“Look for value in everything: how you live, act, and invest.” This guiding principle defines the Mehta family and their commitment to enriching the lives of students.
Last spring, Jagdish (Jag) Mehta — a longtime adjunct instructor at UNLV — and his wife, Devyani, gifted $100,000 to launch the Jagdish Mehta and Family Student Investment Fund.
Managing the new fund is integrated into a class in the Master of Science in quantitative finance (MSQF) program at UNLV’s Lee Business School. It will be taught by longtime finance professor Michael Sullivan.
A Vision for the New Fund
The fund empowers students to apply their knowledge to real-life investment scenarios, similar to the Rebel Investment Group (RIG) established in 2010.
Students take on the role of fund managers, overseeing the investments for the student fund. First, the class develops an investment policy statement, which defines the rules and expectations of how the class will work together and how decisions will be made.
Then, the students are split into groups. Each group oversees a segment of the S&P 500 and are responsible for doing research and making recommendations of what stocks to buy and sell. The groups make stock pitches to the class, and the class votes on how they want to proceed with the investment.
“The whole idea [of the class] is to step into the real world. They learn things in class and this is a chance to apply it. It’s fun to watch the classes evolve,” Sullivan said. “Jag has been a good friend of mine for many years, and he has done a lot to help finance students experience investing first-hand, and this fund is a continuation of his efforts.”
Next spring the student investment fund will begin operating for the entirety of the semester.
Jagdish Mehta's Journey
When you meet Jagdish Mehta, his excitement is fresh and contagious, and his hunger to learn and share his knowledge is obvious. In 1968, he moved to Lansing, Michigan, from India with little money but big dreams. He attended Michigan State University, where he earned a Master of Science in chemical engineering and an MBA with a focus on product management and eventually a doctoral degree in business administration.
In 1990, Mehta, his wife, and two sons moved to Las Vegas from Louisiana after losing nearly everything he had invested in 70 companies when oil prices plummeted and the local economy collapsed. Though he was fortunate not to file for bankruptcy like many had, it was still a devastating loss.
In Las Vegas, Devyani continued her career as an obstetric anesthesiologist and Mehta had planned to stay home with his sons who were 8 and 14 years old at the time. He slowly began dabbling in investing again, mostly municipal bonds that had little risk, and then eventually real estate.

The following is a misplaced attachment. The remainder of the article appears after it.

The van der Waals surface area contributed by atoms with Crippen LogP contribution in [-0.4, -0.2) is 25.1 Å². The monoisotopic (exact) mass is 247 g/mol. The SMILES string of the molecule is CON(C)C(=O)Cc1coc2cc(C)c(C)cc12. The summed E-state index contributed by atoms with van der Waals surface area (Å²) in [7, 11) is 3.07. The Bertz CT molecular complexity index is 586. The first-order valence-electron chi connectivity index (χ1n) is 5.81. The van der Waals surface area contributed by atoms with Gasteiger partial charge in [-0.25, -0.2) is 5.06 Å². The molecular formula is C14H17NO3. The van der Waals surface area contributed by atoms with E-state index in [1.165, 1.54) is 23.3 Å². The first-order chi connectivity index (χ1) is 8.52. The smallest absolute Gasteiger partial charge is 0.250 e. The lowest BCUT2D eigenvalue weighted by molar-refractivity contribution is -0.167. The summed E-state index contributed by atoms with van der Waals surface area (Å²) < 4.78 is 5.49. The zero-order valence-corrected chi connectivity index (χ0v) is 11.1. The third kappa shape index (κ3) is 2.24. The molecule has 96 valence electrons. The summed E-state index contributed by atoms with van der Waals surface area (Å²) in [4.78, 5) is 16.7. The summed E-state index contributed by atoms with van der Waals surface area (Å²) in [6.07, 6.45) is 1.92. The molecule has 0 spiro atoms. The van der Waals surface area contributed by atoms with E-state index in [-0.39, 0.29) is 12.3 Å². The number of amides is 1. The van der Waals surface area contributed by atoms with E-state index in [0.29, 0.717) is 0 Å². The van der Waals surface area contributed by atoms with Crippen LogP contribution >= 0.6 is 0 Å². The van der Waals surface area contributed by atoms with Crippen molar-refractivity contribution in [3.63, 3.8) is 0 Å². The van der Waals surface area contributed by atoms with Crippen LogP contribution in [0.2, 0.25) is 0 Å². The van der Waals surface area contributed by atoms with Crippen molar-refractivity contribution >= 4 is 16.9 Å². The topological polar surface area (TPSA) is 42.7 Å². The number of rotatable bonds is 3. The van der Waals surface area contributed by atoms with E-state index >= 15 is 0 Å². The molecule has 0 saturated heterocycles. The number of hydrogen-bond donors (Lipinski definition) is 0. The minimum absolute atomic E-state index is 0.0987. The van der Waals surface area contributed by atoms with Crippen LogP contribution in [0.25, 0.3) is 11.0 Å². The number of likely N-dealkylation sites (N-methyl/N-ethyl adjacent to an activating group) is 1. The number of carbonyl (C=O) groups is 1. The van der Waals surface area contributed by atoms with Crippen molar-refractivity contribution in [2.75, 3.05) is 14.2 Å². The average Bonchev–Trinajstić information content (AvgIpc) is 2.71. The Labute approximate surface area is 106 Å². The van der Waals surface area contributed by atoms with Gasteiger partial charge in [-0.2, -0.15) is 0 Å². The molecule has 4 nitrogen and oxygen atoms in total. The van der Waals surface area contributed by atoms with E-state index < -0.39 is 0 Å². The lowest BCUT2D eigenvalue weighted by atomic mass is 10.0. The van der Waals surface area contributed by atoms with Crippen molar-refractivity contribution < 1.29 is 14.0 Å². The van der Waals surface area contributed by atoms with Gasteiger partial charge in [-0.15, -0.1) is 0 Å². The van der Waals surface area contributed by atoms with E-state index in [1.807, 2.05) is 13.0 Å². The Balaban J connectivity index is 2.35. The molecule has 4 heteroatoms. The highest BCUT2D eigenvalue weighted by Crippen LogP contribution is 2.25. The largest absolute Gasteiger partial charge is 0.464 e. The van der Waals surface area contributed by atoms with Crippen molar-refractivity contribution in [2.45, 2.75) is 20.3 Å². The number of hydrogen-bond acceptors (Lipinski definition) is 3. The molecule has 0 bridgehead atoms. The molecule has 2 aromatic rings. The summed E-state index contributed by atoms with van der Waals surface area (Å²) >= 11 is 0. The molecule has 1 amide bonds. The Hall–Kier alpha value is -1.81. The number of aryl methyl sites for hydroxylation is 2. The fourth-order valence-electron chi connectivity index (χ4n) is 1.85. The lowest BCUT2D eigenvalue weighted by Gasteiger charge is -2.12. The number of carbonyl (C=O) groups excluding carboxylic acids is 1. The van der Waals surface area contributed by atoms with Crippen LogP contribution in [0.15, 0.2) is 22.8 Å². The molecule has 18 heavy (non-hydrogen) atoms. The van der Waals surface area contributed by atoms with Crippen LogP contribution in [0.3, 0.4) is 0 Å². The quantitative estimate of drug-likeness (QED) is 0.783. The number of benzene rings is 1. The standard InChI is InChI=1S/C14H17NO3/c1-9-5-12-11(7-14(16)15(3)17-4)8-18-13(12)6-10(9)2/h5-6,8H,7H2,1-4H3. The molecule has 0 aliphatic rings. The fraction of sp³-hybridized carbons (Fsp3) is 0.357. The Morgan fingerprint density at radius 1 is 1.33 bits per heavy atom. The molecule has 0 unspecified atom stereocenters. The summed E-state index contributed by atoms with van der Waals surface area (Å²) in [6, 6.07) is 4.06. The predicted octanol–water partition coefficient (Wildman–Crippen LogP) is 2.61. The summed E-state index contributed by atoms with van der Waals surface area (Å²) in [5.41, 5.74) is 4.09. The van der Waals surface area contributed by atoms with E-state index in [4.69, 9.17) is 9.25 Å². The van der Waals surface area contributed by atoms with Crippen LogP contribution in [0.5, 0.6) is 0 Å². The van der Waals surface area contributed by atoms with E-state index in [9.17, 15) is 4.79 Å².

Mehta previously taught college classes in New Orleans, so he was curious about what was happening at UNLV. On the day he came to check out the campus, he happened to run into the dean of what was then the College of Business. The next day, he was hired as a full-time associate professor to teach FIN 301.
Mehta believed in the mission of the business school and eventually requested that the dean decrease his salary significantly, at which time his role changed to adjunct professor.
“Jag is more than an adjunct professor. He has taught students the guiding principles of building wealth for decades at UNLV,” said Gerry Sanders, dean of the Lee Business School at UNLV. “And now the legacy of his family has been established through the student investment fund. We are grateful to the Mehta family and all they have given to support business students.”
Impact on Students
Having personally experienced the ebbs and flows of the economy, the Mehta family believes the investment fund will greatly impact the education of MSQF students.
"The support provided by UNLV staff is always deeply appreciated," said Rickey N. McCurry, president of the UNLV Foundation. “Mehta has already dedicated so much time and energy to UNLV, Lee Business School, and students. So, we greatly value his family’s additional support and the hands-on learning opportunities the student investment fund will provide for students.”
And, Mehta has no plans to stop teaching anytime soon. This fall he will teach a brand new course he is designing for senior finance majors. The course will cover alternative investments like private equity and debt, hedge funds, venture capital, commercial real estate, commodities, and farmland.
Additionally, students taking the class will be prepared to take level 1 of a two-level examination program to receive a Chartered Alternative Investment Analysts (CAIA) designation. Mehta earned this himself a few years ago.
“I love teaching. Even if you don’t pay me, I’ll teach,” joked Mehta. “Students keep me young. My ambition for life is to achieve more success in investing for myself, as well as for hundreds of others who practice value investing and create funds that can help society and institutions.”